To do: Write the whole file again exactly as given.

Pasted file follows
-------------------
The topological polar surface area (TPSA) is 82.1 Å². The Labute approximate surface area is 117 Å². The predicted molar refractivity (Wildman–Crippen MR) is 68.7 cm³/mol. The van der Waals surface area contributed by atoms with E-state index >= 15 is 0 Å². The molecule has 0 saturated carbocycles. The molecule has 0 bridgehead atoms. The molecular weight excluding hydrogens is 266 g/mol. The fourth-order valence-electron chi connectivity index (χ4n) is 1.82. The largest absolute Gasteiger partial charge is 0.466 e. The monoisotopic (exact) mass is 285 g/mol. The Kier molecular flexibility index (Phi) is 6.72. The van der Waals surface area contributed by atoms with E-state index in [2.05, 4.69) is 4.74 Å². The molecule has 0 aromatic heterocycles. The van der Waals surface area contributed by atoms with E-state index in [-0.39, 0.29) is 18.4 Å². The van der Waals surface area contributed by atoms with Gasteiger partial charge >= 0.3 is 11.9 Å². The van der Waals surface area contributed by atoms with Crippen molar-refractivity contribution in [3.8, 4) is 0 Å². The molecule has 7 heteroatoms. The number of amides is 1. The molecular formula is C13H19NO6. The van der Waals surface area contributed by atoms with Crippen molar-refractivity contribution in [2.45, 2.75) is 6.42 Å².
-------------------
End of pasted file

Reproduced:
The topological polar surface area (TPSA) is 82.1 Å². The Labute approximate surface area is 117 Å². The predicted molar refractivity (Wildman–Crippen MR) is 68.7 cm³/mol. The van der Waals surface area contributed by atoms with E-state index >= 15 is 0 Å². The molecule has 0 saturated carbocycles. The molecule has 0 bridgehead atoms. The molecular weight excluding hydrogens is 266 g/mol. The fourth-order valence-electron chi connectivity index (χ4n) is 1.82. The largest absolute Gasteiger partial charge is 0.466 e. The monoisotopic (exact) mass is 285 g/mol. The Kier molecular flexibility index (Phi) is 6.72. The van der Waals surface area contributed by atoms with E-state index in [2.05, 4.69) is 4.74 Å². The molecule has 0 aromatic heterocycles. The van der Waals surface area contributed by atoms with E-state index in [-0.39, 0.29) is 18.4 Å². The van der Waals surface area contributed by atoms with Gasteiger partial charge >= 0.3 is 11.9 Å². The van der Waals surface area contributed by atoms with Crippen molar-refractivity contribution in [3.8, 4) is 0 Å². The molecule has 7 heteroatoms. The number of amides is 1. The molecular formula is C13H19NO6. The van der Waals surface area contributed by atoms with Crippen molar-refractivity contribution in [2.45, 2.75) is 6.42 Å².